God Speaks Peace

God Speaks Peace

Text: Psalm 85:8-13

Do you need peace? Or do you need to be reminded of God’s peace?

One of the great things about music and songs is that they can remind us of things we’ve forgotten. The pressures, disappointments, and stuff of life can crowd out things we need to think about, but music can get past our guard and into our soul. This Christmas season we have been looking at the Psalms as the songs of God’s people, to be reminded of those essential Advent themes of hope, love, joy, and peace. Today we are looking at part of Psalm 85 that reminds us of God’s peace.

Peace and Salvation

Most of the scripture we read today describes God’s peace. I want to look at that with you first, then we’ll look at some other bits you don’t want to miss. The heart of this song is in verses 8-9. As is the way of Hebrew poetry, there is lots of repetition. And so we get this double-promise:

“God will speak peace to His people, to His godly ones…
surely His salvation is near to those who fear Him…” (vv.8b, 9a)

Peace and salvation… not meant to be two distinct things here, but two ways of talking about the same thing, the same gift from God. And indeed, sometimes we talk about salvation as “God making peace where there was no peace”… that is, between God and us. We could not heal or undo the rift of sin and our disobedience, but God made a way and came after us to restore our relationship with Him.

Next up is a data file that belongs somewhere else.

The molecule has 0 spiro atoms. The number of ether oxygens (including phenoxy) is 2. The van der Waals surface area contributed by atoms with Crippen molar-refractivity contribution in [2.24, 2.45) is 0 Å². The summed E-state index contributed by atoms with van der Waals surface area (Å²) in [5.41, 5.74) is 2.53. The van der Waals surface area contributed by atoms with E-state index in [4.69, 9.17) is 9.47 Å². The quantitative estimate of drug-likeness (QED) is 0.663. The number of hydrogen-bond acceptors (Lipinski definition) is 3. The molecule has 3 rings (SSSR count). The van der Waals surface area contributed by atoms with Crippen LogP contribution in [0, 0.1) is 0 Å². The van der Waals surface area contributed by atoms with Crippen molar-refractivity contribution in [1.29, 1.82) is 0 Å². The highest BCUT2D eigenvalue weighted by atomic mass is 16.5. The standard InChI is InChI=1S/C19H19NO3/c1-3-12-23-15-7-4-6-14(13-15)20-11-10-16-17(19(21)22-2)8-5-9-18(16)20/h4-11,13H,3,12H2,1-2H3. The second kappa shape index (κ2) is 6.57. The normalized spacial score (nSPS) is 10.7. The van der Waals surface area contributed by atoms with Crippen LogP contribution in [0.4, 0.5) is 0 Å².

And then what follows in verses 10-13 unpacks and details this salvation, this peace, with cascading images and phrases giving us a sense of the richness of what God has done:

“Lovingkindness and truth have met together;
Righteousness and peace have kissed each other.”

Those are the pairs of contrasting things that we’ve talked about before, that God holds together. We tend to gravitate toward one or the other, toward love or toward truth, toward being right or toward making peace. But God holds them all together like two people in love; what an image! Using the same words the song moves to an image of heaven and earth, then farming, then walking a path. It’s so much packed into a few lines of a song!

What parts of it grab your attention? Is it the picture of the people in love, or earth meeting heaven, or planting crops that will yield a harvest? Is it being led into the unknown by what God says is right?

I think we need this song and these images all the time, but maybe especially now. We don’t know what’s coming in 2021; we see friends, family, and loved ones arguing over truth, over being right. We long for peace and for this rich kind of existence that can handle tough love and reconciliation that takes into account justice, right and wrong.

And that’s the good news ushered in by the coming of Jesus Christ. God HAS spoken peace to us; God has brought salvation near. Romans reminds us, beginning with a quote from the Torah, “The Word is near you, in your mouth and in your heart… that if you confess with your mouth Jesus as Lord, and believe in your heart that God raised Him from the dead, you will be saved.” (Romans 10:8-9; cf. Deuteronomy 30:14)